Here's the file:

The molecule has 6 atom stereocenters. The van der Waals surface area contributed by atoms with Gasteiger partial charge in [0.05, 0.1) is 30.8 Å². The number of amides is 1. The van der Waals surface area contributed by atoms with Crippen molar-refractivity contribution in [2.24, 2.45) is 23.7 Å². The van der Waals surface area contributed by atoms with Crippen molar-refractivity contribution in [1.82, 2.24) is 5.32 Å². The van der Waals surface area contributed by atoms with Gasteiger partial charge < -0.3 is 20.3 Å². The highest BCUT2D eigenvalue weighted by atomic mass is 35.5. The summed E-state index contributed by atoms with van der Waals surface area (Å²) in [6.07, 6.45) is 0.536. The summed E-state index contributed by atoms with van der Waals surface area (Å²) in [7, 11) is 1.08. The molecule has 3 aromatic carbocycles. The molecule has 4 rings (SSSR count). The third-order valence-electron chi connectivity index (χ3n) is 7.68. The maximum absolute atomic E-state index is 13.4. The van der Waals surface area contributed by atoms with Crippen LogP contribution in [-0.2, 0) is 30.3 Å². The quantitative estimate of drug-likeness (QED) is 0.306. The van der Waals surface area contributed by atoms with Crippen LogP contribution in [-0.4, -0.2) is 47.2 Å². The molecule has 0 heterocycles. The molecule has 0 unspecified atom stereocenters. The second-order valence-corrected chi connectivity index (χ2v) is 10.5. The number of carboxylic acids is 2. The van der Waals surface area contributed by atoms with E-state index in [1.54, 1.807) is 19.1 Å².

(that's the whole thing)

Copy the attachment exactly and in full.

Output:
The molecule has 6 atom stereocenters. The van der Waals surface area contributed by atoms with Gasteiger partial charge in [0.05, 0.1) is 30.8 Å². The number of amides is 1. The van der Waals surface area contributed by atoms with Crippen molar-refractivity contribution in [2.24, 2.45) is 23.7 Å². The van der Waals surface area contributed by atoms with Crippen molar-refractivity contribution in [1.82, 2.24) is 5.32 Å². The van der Waals surface area contributed by atoms with Gasteiger partial charge < -0.3 is 20.3 Å². The highest BCUT2D eigenvalue weighted by atomic mass is 35.5. The summed E-state index contributed by atoms with van der Waals surface area (Å²) in [6.07, 6.45) is 0.536. The summed E-state index contributed by atoms with van der Waals surface area (Å²) in [7, 11) is 1.08. The molecule has 3 aromatic carbocycles. The molecule has 4 rings (SSSR count). The third-order valence-electron chi connectivity index (χ3n) is 7.68. The maximum absolute atomic E-state index is 13.4. The van der Waals surface area contributed by atoms with Crippen LogP contribution in [-0.2, 0) is 30.3 Å². The quantitative estimate of drug-likeness (QED) is 0.306. The van der Waals surface area contributed by atoms with Crippen LogP contribution in [-0.4, -0.2) is 47.2 Å². The molecule has 0 heterocycles. The molecule has 0 unspecified atom stereocenters. The second-order valence-corrected chi connectivity index (χ2v) is 10.5. The number of carboxylic acids is 2. The van der Waals surface area contributed by atoms with E-state index in [1.54, 1.807) is 19.1 Å².